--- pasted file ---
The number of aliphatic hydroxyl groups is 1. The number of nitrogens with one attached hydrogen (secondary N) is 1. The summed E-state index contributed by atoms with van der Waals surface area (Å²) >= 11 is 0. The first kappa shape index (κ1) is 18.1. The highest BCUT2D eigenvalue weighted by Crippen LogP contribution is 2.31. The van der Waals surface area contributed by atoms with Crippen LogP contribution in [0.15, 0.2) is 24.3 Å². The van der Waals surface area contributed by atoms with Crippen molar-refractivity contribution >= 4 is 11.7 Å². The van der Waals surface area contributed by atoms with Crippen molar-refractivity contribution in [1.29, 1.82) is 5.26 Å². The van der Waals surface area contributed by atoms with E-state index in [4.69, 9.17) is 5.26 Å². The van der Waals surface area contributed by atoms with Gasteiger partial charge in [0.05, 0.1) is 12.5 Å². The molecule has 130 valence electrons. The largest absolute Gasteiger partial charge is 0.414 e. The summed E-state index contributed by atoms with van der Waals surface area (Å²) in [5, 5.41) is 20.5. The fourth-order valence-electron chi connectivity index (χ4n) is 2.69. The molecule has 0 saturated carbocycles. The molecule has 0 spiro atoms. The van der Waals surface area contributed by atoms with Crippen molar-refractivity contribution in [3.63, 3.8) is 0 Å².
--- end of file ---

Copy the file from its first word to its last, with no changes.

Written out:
The number of aliphatic hydroxyl groups is 1. The number of nitrogens with one attached hydrogen (secondary N) is 1. The summed E-state index contributed by atoms with van der Waals surface area (Å²) >= 11 is 0. The first kappa shape index (κ1) is 18.1. The highest BCUT2D eigenvalue weighted by Crippen LogP contribution is 2.31. The van der Waals surface area contributed by atoms with Crippen LogP contribution in [0.15, 0.2) is 24.3 Å². The van der Waals surface area contributed by atoms with Crippen molar-refractivity contribution >= 4 is 11.7 Å². The van der Waals surface area contributed by atoms with Crippen molar-refractivity contribution in [1.29, 1.82) is 5.26 Å². The van der Waals surface area contributed by atoms with E-state index in [4.69, 9.17) is 5.26 Å². The van der Waals surface area contributed by atoms with Gasteiger partial charge in [0.05, 0.1) is 12.5 Å². The molecule has 130 valence electrons. The largest absolute Gasteiger partial charge is 0.414 e. The summed E-state index contributed by atoms with van der Waals surface area (Å²) in [5, 5.41) is 20.5. The fourth-order valence-electron chi connectivity index (χ4n) is 2.69. The molecule has 0 saturated carbocycles. The molecule has 0 spiro atoms. The van der Waals surface area contributed by atoms with Crippen molar-refractivity contribution in [3.63, 3.8) is 0 Å².